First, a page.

I’m always been wary of hype. I’m also wary of vague PR-speak which gets hyped by the media and played as fact.
For this reason I’ve always been reluctant to subscribe to the commonly held view that Amazon’s Kindle is romping ahead in every market, winning an unassailable lead over its rivals.
Let me be clear – I have nothing against Amazon or the Kindle.
When friends come to me and ask what eReader they should buy, my answer is generally a Kindle. They’re affordable, easy to use and the seller isn’t ever going to go bust, leaving you with a useless device.
But that willingness to recommend them doesn’t mean I have to buy into the hype.
Many years ago I used to contribute to an opinion column for a big UK tech mag. One month we were asked to comment on this new device Amazon had launched in the US. Apparently they’d sold out within hours.
The device was of course the Kindle and my scepticism and cynicism were no less well developed in those days.
To paraphrase, I pointed out that selling out of an unknown quantity of a product may not be that great. If you only have a handful of devices it’s easy to sell out without the product really being a huge success.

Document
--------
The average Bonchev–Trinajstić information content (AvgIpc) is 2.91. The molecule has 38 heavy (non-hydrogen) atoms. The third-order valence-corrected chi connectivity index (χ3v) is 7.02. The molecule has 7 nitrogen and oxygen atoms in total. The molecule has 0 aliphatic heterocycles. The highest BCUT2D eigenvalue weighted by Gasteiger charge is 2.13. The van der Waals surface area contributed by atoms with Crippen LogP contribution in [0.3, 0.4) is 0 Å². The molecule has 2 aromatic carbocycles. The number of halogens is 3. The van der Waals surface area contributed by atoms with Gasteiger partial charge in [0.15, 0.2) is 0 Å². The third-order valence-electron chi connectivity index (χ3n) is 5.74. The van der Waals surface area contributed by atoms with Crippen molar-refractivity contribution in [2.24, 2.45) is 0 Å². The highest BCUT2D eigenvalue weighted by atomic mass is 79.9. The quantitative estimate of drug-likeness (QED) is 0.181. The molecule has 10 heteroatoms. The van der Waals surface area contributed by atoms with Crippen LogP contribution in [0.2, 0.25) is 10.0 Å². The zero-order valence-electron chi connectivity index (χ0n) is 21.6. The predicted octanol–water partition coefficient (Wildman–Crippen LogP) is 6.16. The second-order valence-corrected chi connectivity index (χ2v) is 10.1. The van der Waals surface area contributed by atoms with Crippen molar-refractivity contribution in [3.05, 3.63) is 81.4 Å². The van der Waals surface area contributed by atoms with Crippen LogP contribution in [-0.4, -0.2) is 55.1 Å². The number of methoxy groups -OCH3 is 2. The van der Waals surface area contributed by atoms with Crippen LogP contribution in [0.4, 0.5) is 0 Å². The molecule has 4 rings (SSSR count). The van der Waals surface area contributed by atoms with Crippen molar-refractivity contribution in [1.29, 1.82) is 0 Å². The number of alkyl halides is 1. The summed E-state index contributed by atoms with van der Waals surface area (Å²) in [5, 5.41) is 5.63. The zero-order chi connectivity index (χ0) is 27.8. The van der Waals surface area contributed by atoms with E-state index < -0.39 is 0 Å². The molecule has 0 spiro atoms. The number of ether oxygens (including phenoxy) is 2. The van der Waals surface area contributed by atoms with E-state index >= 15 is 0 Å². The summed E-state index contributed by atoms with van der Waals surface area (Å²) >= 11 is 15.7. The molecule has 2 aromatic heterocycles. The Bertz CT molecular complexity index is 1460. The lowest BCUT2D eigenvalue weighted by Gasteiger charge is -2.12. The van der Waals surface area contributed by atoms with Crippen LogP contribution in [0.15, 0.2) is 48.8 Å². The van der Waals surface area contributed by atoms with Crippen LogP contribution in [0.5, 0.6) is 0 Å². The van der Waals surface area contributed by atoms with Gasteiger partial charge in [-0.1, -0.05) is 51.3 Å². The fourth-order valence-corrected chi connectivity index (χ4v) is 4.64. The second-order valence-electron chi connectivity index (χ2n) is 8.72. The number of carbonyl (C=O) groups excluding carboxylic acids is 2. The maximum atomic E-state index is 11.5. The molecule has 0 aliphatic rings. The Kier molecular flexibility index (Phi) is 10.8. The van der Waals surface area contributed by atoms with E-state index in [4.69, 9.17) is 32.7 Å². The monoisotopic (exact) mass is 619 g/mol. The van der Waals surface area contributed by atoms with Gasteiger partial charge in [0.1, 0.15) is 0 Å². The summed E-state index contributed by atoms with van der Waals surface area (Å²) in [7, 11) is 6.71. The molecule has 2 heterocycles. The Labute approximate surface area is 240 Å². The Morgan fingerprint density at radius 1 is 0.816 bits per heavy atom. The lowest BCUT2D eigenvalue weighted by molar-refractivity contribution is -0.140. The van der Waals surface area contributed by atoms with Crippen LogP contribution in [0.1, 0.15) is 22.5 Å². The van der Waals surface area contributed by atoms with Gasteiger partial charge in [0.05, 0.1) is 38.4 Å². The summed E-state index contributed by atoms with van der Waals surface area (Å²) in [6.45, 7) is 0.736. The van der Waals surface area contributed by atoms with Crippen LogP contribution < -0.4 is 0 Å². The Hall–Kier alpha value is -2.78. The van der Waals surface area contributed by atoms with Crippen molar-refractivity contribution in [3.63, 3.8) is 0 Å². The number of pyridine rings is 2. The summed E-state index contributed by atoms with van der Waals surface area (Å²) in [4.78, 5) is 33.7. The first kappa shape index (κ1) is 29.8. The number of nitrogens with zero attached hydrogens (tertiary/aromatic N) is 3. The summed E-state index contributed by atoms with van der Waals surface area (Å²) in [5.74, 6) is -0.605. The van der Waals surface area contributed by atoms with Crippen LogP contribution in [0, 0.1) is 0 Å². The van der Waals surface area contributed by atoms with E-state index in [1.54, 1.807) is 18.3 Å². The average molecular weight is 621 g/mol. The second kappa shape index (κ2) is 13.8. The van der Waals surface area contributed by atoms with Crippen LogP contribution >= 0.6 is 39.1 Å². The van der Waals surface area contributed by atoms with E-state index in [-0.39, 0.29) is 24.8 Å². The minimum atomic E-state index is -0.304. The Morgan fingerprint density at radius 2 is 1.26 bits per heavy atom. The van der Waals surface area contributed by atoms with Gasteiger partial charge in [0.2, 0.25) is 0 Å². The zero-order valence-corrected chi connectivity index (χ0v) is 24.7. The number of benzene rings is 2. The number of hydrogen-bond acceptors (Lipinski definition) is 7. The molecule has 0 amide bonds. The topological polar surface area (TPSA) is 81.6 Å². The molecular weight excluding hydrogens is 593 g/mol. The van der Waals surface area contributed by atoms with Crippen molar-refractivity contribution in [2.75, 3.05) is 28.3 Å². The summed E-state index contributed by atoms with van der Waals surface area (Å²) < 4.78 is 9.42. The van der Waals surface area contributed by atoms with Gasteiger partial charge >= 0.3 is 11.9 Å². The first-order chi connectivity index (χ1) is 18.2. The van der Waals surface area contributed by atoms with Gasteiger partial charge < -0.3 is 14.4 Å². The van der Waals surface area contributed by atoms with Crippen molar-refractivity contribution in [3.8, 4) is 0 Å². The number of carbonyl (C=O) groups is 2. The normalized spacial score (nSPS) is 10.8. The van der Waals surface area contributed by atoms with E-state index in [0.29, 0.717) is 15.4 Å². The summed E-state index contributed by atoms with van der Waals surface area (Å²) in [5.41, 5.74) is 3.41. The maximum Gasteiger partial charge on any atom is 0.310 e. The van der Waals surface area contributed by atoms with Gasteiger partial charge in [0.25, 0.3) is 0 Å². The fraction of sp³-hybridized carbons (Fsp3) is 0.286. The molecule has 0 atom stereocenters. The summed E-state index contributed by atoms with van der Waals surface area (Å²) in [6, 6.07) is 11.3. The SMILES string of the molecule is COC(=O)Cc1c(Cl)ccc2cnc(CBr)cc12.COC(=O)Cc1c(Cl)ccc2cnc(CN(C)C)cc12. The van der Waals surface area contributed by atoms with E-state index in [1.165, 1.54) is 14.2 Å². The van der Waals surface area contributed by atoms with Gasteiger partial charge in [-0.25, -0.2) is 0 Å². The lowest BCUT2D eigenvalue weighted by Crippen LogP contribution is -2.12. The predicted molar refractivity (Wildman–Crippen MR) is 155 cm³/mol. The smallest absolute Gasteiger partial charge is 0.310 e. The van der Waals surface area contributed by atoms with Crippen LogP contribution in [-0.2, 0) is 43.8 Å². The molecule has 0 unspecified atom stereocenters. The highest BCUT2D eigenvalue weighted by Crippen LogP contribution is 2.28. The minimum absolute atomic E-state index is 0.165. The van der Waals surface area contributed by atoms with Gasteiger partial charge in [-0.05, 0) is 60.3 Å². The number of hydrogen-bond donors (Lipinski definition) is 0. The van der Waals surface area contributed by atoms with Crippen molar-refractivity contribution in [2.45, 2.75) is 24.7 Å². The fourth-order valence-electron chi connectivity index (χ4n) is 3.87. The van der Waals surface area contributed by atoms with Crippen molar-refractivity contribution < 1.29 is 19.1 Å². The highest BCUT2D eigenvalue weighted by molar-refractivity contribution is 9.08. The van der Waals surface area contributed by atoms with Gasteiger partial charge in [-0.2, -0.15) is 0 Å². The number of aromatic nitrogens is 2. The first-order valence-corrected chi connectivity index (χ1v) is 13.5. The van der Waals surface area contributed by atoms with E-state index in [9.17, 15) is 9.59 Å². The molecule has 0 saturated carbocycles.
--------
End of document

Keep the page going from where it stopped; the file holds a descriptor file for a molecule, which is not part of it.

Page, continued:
Amazon’s reluctance to provide actual unit sales for Kindles continues to fuel my wariness.
In recent days two pieces of news have fuelled my suspicion that the reporting and narrative of Kindle’s unassailable lead is open to question.
The first was a survey on behalf of a UK company which suggests “more than a fifth” of people given a Kindle for Christmas have yet to use it.
It could be that recipients are already part way through a book and will turn to their Kindles once that’s finished.
But could the Kindle’s affordability be making it an impulse purchase, bought for people who don’t really have an interest in eBooks? If so, some of those unused Kindles may never get switched on, they might get returned or be passed on to someone else.
A passed on Kindle is one future sale less, though it at least suggests some books might get sold.
But comments reported by paidContent.org suggest that some Kindle users do not, as I’ve long suspected, buy huge numbers of books.
According to the report, to look at the impact of its Kindle Owners’ Lending Library on book sales “Amazon compared two customer groups of Amazon Prime members who have owned an e-reading device for more than six months and have made at least one recent book purchase in the last 30 days.”
So on the basis of this report, even some customers who pay Amazon $79 a year for Prime membership only buy a book once a month.
Can that be right? Could it really be true that some Kindle users will only buy around a dozen books in an entire year? And if it is, how much of the Kindle user base is that true of?